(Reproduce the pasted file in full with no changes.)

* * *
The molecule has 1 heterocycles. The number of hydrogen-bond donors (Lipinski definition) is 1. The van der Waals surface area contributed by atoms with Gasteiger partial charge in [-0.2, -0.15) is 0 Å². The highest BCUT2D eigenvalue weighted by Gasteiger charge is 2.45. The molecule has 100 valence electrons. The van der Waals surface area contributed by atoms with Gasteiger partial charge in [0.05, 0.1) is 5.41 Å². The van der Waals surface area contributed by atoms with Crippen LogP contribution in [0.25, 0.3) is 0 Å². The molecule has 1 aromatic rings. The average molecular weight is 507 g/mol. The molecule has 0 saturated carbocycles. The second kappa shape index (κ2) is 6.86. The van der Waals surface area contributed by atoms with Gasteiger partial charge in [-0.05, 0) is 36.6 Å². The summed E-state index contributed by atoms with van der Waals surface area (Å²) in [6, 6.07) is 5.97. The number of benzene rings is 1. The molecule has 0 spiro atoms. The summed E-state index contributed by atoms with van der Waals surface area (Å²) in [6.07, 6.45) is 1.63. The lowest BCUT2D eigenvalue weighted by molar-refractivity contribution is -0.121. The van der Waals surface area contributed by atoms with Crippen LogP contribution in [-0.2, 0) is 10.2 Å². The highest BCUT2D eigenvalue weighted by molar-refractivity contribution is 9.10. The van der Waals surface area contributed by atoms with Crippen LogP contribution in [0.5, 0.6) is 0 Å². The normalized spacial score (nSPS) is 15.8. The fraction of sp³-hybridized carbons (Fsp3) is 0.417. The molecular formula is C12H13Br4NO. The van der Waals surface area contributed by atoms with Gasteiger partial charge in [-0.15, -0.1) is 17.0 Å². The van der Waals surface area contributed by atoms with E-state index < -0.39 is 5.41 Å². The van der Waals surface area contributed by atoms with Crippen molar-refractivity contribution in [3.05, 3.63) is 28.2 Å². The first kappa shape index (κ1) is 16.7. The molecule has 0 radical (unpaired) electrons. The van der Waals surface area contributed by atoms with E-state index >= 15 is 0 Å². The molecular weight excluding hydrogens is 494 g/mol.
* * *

The molecule has 1 heterocycles. The number of hydrogen-bond donors (Lipinski definition) is 1. The van der Waals surface area contributed by atoms with Gasteiger partial charge in [-0.2, -0.15) is 0 Å². The highest BCUT2D eigenvalue weighted by Gasteiger charge is 2.45. The molecule has 100 valence electrons. The van der Waals surface area contributed by atoms with Gasteiger partial charge in [0.05, 0.1) is 5.41 Å². The van der Waals surface area contributed by atoms with Crippen LogP contribution in [0.25, 0.3) is 0 Å². The molecule has 1 aromatic rings. The average molecular weight is 507 g/mol. The molecule has 0 saturated carbocycles. The second kappa shape index (κ2) is 6.86. The van der Waals surface area contributed by atoms with Gasteiger partial charge in [-0.05, 0) is 36.6 Å². The summed E-state index contributed by atoms with van der Waals surface area (Å²) in [6, 6.07) is 5.97. The number of benzene rings is 1. The molecule has 0 spiro atoms. The summed E-state index contributed by atoms with van der Waals surface area (Å²) in [6.07, 6.45) is 1.63. The lowest BCUT2D eigenvalue weighted by molar-refractivity contribution is -0.121. The van der Waals surface area contributed by atoms with Crippen LogP contribution in [-0.2, 0) is 10.2 Å². The highest BCUT2D eigenvalue weighted by molar-refractivity contribution is 9.10. The van der Waals surface area contributed by atoms with Crippen LogP contribution in [0.5, 0.6) is 0 Å². The normalized spacial score (nSPS) is 15.8. The fraction of sp³-hybridized carbons (Fsp3) is 0.417. The molecular formula is C12H13Br4NO. The van der Waals surface area contributed by atoms with Gasteiger partial charge in [-0.15, -0.1) is 17.0 Å². The van der Waals surface area contributed by atoms with E-state index < -0.39 is 5.41 Å². The van der Waals surface area contributed by atoms with Crippen molar-refractivity contribution in [3.05, 3.63) is 28.2 Å². The first kappa shape index (κ1) is 16.7. The molecule has 0 radical (unpaired) electrons. The van der Waals surface area contributed by atoms with E-state index >= 15 is 0 Å². The molecular weight excluding hydrogens is 494 g/mol.